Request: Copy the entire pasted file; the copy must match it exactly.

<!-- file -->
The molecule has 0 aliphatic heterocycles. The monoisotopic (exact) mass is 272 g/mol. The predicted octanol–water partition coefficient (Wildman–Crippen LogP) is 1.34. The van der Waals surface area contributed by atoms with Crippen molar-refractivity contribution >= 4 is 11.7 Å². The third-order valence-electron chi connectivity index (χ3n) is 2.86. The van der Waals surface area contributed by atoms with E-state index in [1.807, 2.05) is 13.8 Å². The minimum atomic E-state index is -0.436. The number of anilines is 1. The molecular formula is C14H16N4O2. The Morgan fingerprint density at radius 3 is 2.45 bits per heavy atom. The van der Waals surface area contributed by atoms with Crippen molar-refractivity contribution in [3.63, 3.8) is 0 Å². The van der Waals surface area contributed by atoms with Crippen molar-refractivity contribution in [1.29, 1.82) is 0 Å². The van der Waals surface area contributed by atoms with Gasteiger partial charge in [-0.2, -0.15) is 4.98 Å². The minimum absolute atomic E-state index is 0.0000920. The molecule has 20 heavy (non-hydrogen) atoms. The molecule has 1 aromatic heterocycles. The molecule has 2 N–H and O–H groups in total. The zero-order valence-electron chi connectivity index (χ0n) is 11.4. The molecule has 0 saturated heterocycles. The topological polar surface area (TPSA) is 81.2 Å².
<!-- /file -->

The molecule has 0 aliphatic heterocycles. The monoisotopic (exact) mass is 272 g/mol. The predicted octanol–water partition coefficient (Wildman–Crippen LogP) is 1.34. The van der Waals surface area contributed by atoms with Crippen molar-refractivity contribution >= 4 is 11.7 Å². The third-order valence-electron chi connectivity index (χ3n) is 2.86. The van der Waals surface area contributed by atoms with E-state index in [1.807, 2.05) is 13.8 Å². The minimum atomic E-state index is -0.436. The number of anilines is 1. The molecular formula is C14H16N4O2. The Morgan fingerprint density at radius 3 is 2.45 bits per heavy atom. The van der Waals surface area contributed by atoms with Crippen molar-refractivity contribution in [3.63, 3.8) is 0 Å². The van der Waals surface area contributed by atoms with Crippen molar-refractivity contribution in [1.29, 1.82) is 0 Å². The van der Waals surface area contributed by atoms with Gasteiger partial charge in [-0.2, -0.15) is 4.98 Å². The minimum absolute atomic E-state index is 0.0000920. The molecule has 20 heavy (non-hydrogen) atoms. The molecule has 1 aromatic heterocycles. The molecule has 2 N–H and O–H groups in total. The zero-order valence-electron chi connectivity index (χ0n) is 11.4. The molecule has 0 saturated heterocycles. The topological polar surface area (TPSA) is 81.2 Å².